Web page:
In addition to the bones, muscles, tendons, and ligaments, the cartilage is what lines the joints and basically it is what gives us shock absorption, good shock absorption, and within the hip joint, the cartilage lines the ball of the ball-and-socket joint, and provides good cushioning, a padded cushion of absorption. When in osteoarthritis, this cushion starts to break down, and that's where the degenerative process begins when we begin to lose cartilage.

Symptoms of hip pain that are coming from arthritis can be intermittently dull and intermittently sharp. Patients will typically describe pain that begins, and is worse in the morning lasts around less than 30 minutes. Typically the pain, they'll feel some anterior pain in the groin and some anterior thigh pain. It can be worse with going up and down stairs, it can be worse with bending over, it can be worse with sitting for prolonged periods.

That varies more specifically when, with each of the patients' symptoms. Occasionally, the patient can also feel some buttock pain. It can be throbbing or sore in nature; there may or may not be associated lower back pain. Typically, pain from the hip does not radiate beyond the knee.

In diagnosing hip pain that's coming from arthritis, typically when the patient comes in, they will tell us what their symptoms are. It's important to assess how long the symptoms have been going on for, when did they begin, their intensity, how bad does the pain get, what is it currently, and how bad does it get at worst, how long has been lasting for, are there any movements that make the pain better or any movements that make it worse, does the patient describe the pain as dull and aching, do they describe it as sharp or stabbing, is there any radiation of the pain, or is it more localized?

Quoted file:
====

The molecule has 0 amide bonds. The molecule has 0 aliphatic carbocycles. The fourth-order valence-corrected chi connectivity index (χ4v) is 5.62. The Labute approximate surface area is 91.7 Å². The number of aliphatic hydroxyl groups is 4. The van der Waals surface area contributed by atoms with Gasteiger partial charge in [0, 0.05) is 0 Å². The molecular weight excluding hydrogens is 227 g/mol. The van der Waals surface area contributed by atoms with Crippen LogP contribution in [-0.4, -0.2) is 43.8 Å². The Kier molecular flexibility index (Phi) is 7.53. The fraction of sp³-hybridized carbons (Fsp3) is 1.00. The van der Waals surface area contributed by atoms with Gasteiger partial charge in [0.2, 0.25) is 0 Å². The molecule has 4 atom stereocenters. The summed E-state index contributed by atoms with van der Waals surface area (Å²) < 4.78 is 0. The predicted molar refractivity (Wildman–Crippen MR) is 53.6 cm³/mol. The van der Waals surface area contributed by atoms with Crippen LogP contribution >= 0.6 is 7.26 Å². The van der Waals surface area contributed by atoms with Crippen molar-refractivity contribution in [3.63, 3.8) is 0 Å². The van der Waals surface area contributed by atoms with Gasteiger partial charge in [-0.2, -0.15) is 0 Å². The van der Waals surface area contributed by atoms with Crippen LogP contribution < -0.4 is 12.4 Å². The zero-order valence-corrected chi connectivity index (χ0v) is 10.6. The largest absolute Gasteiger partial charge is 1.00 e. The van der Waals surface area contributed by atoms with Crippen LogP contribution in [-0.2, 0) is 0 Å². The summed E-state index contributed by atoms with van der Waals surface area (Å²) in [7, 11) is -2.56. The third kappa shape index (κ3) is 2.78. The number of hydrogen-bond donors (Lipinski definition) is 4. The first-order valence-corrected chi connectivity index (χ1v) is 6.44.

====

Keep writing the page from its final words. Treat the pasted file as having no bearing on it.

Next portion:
After the interview and the history, then we do a good physical exam. And that physical exam involves testing the strength of the muscles, including the back, the legs, going down to the feet, testing the patient's sensation, testing the reflexes, and doing a few provocative maneuvers that are good at ruling out whether the pain is coming from arthritis versus, pain coming from, intrinsically within the hip joint versus pain that's coming from ligaments, tendons, muscles, or something that's not arthritic.

Following the physical examination for arthritis, a radiograph is usually the first test we would order. The actual diagnosis of osteoarthritis is done by radiographs. And from the radiograph (which is an X-Ray), you can tell the condition of the bones and the health of the bones, and also the degree of the arthritis. If there is any question of any other additional soft tissue involvement, whether we're looking at the actual capsule of the joint, or any of the surrounding muscles, tendons, or ligaments, then we can do an MRI. But typically, the radiograph is sufficient to diagnose hip arthritis.

There are no actual lab tests that are diagnostic of hip arthritis, osteoarthritis. Unless we're suspecting something that is more systemic such as rheumatoid arthritis, or other systemic diseases, such as lupus, ankylosing spondylitis (which may present in a similar fashion), normally we don't by default order lab work.

This video accompanies the article: What Is Hip Osteoarthritis?

Dr. Ana Bracilovic is a physiatrist at the Princeton Spine and Joint Center, where she has more than a decade of experience specializing in the diagnosis and non-surgical treatment of spine, joint, and muscle pain.